There are a couple of options for an underwater housing for the DSC-RX100, but unfortunately nothing made by Sony. I settled on the Ikelite housing because there’s a local Ikelite presence, and because it wasn’t insanely expensive. The housing unfortunately has the hydrodynamics of a house brick and mine needed its clips replaced after less than thirty dives, but the camera is nice enough that I was willing to put up with having a perspex sea-anchor attached to myself in order to get it into the water. Toting the housing around has also thrown my buoyancy for a loop, so I’m having to consciously adjust some things to get my air consumption back where it was in the good old days. (I’ve decided that my next camera will probably have a manufacturer-built housing, or I won’t buy it.)
Anyway. After much debate I also splurged on the Ikelite W-30 wide angle lens, which cost more than the housing and which has been my only recent Ikelite purchase that has worked flawlessly and hasn’t needed replacement or repair, probably because it has no electronic or mechanical parts. It’s magnificent. It screws onto the outside of the housing, and is a wet lens, which means that upon getting into the water you have to make sure that all the air gets out and water fills the space between the lens and the housing, otherwise you get a line across the middle of your photos. Same goes for when you get out of the water – the lens has to drain before you can use it on land.
My most sustained use of the camera so far has been on our Red Sea trip last October – you can see all the underwater photos on flickr in my wreck dives set, reef dives set, and night dives set. I am still using it mostly on the automatic and very simple manual settings, but I expect that playing with the camera on land (which I haven’t had time to do much of) will make me more confident with it underwater. The buttons on the housing are very hard to use with gloves on or cold fingers, and they are extremely close together, which means you have to learn what each one does (or carry a cheat sheet on dives) in order to change settings underwater. Despite these complaints, you can access all the camera’s controls via the housing, which is more than can be said for other housings.
The camera flash is immensely powerful. The housing comes with a diffuser (for photography without an external strobe) and a shield to completely block the flash from the front when the strobe is on. I use the latter when I attach my AF-35 Autoflash, which works like a charm. I have tried using the flash on the camera while underwater, but you have to be quite far away from your subject to avoid blowing out the image.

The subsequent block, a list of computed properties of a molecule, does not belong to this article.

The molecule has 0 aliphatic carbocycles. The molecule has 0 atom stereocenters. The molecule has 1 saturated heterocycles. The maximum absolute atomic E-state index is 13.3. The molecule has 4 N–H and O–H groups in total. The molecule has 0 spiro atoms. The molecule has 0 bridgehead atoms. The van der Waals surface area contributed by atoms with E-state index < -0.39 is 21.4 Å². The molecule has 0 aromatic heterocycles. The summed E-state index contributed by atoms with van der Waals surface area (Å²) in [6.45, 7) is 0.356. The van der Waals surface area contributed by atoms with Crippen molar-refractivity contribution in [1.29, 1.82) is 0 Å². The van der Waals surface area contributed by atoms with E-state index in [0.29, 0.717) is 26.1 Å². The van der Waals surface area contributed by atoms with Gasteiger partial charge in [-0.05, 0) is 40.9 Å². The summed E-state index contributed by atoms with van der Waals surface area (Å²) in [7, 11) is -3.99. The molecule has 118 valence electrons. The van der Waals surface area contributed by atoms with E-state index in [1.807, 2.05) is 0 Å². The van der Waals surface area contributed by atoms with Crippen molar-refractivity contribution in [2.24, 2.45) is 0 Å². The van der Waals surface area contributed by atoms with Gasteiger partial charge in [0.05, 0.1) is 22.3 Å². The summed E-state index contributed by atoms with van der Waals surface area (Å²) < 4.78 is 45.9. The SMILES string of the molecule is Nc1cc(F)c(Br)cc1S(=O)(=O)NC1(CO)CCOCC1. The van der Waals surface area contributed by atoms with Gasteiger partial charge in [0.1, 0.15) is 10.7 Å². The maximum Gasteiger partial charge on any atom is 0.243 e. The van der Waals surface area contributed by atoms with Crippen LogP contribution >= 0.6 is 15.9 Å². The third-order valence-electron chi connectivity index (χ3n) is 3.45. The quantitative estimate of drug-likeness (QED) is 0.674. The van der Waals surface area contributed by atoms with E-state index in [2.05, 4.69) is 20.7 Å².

Apart from the clip issue on the housing, I’ve been very happy with the camera so far and am looking forward to doing some more underwater macro photography, since the DSC-RX100 focuses much closer than the DSC-TX5 (and indeed any other camera we own). I’m also enjoying its very easy to use video function, as you may have noticed from the proliferation of videos on the blog since April 2013! I’ve added a video light that has come in handy for photography on night dives, but that’s another story…
Ok so this is a bit late, and if you haven’t done your Christmas, Hannukah and Festivus shopping yet, shame on you. Or just shame. Most of these ideas don’t entail going to a mall and having your personal space invaded by ten thousand hormonal adolescents. You can order online, or make a phone call or two. Get going!
For the reader, you could check out our book reviews, arranged by topic:
I’m not going to suggest a magazine subscription – I’ve let most of ours lapse as we seem to have entered a long dark teatime of the soul when it comes to South African diving magazines. If the quality picks up, they’ll be back on the gift list at the end of 2014.
Make sure you know the returns/exchanges policy of wherever you make your purchases. Some places can be difficult, and if the mask doesn’t fit it’s no good at all!
For lady divers
For the diving lady in your life (or your man friend with too much hair), what about some rich hair conditioner to apply before going in the water? Suggestions here. A pack of cheap, soft fabric elasticated hairbands is a good stocking filler.
Some high SPF, waterproof sunscreen, or a nice hooded towel for grown ups (available in one or two of the surf shops in Muizenberg) would also not go amiss.
Don’t forget to add a memory card for the lucky recipient’s camera if you plan to gift any of these! Contact Tony for prices.
If you take your own photos, you could print and frame a couple, or experiment with stretched canvas prints if that’s your thing. A digital photo frame pre-loaded with underwater images is also a lovely gift for a diving friend.
For the person who has everything, or because you’re feeling grateful: